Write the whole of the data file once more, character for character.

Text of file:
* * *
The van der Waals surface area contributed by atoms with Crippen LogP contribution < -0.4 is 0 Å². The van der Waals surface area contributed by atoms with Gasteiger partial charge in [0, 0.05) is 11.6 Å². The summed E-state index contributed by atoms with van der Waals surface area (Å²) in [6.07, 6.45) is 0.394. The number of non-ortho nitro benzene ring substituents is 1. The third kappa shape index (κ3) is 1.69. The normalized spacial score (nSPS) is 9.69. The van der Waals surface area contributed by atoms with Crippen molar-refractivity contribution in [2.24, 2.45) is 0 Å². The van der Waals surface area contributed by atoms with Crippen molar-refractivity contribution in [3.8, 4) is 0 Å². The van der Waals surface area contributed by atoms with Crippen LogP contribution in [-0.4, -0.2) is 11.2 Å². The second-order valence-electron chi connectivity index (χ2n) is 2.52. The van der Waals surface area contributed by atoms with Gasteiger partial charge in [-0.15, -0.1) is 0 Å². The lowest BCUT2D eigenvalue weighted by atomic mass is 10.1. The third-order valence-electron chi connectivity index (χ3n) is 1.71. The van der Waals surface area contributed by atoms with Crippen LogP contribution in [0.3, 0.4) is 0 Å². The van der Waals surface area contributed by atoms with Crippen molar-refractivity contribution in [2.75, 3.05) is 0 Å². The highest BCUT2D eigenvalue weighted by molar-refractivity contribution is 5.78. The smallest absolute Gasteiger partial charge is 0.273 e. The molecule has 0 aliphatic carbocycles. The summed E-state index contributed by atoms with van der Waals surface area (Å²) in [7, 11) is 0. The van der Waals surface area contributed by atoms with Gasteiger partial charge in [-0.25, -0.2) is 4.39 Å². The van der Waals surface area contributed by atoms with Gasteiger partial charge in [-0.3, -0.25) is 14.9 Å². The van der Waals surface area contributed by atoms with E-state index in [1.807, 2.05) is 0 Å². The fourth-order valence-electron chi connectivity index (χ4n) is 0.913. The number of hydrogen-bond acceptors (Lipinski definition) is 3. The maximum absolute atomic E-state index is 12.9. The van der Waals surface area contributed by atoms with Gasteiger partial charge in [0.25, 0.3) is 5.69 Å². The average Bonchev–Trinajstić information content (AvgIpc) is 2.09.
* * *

The van der Waals surface area contributed by atoms with Crippen LogP contribution < -0.4 is 0 Å². The van der Waals surface area contributed by atoms with Gasteiger partial charge in [0, 0.05) is 11.6 Å². The summed E-state index contributed by atoms with van der Waals surface area (Å²) in [6.07, 6.45) is 0.394. The number of non-ortho nitro benzene ring substituents is 1. The third kappa shape index (κ3) is 1.69. The normalized spacial score (nSPS) is 9.69. The van der Waals surface area contributed by atoms with Crippen molar-refractivity contribution in [2.24, 2.45) is 0 Å². The van der Waals surface area contributed by atoms with Crippen molar-refractivity contribution in [3.8, 4) is 0 Å². The van der Waals surface area contributed by atoms with Crippen LogP contribution in [-0.4, -0.2) is 11.2 Å². The second-order valence-electron chi connectivity index (χ2n) is 2.52. The van der Waals surface area contributed by atoms with Gasteiger partial charge in [-0.15, -0.1) is 0 Å². The lowest BCUT2D eigenvalue weighted by atomic mass is 10.1. The third-order valence-electron chi connectivity index (χ3n) is 1.71. The van der Waals surface area contributed by atoms with Crippen LogP contribution in [0.3, 0.4) is 0 Å². The van der Waals surface area contributed by atoms with Crippen molar-refractivity contribution in [2.75, 3.05) is 0 Å². The highest BCUT2D eigenvalue weighted by molar-refractivity contribution is 5.78. The smallest absolute Gasteiger partial charge is 0.273 e. The molecule has 0 aliphatic carbocycles. The summed E-state index contributed by atoms with van der Waals surface area (Å²) in [7, 11) is 0. The van der Waals surface area contributed by atoms with Gasteiger partial charge in [-0.25, -0.2) is 4.39 Å². The van der Waals surface area contributed by atoms with Gasteiger partial charge in [-0.3, -0.25) is 14.9 Å². The van der Waals surface area contributed by atoms with E-state index in [1.807, 2.05) is 0 Å². The fourth-order valence-electron chi connectivity index (χ4n) is 0.913. The number of hydrogen-bond acceptors (Lipinski definition) is 3. The maximum absolute atomic E-state index is 12.9. The van der Waals surface area contributed by atoms with Gasteiger partial charge in [0.25, 0.3) is 5.69 Å². The average Bonchev–Trinajstić information content (AvgIpc) is 2.09.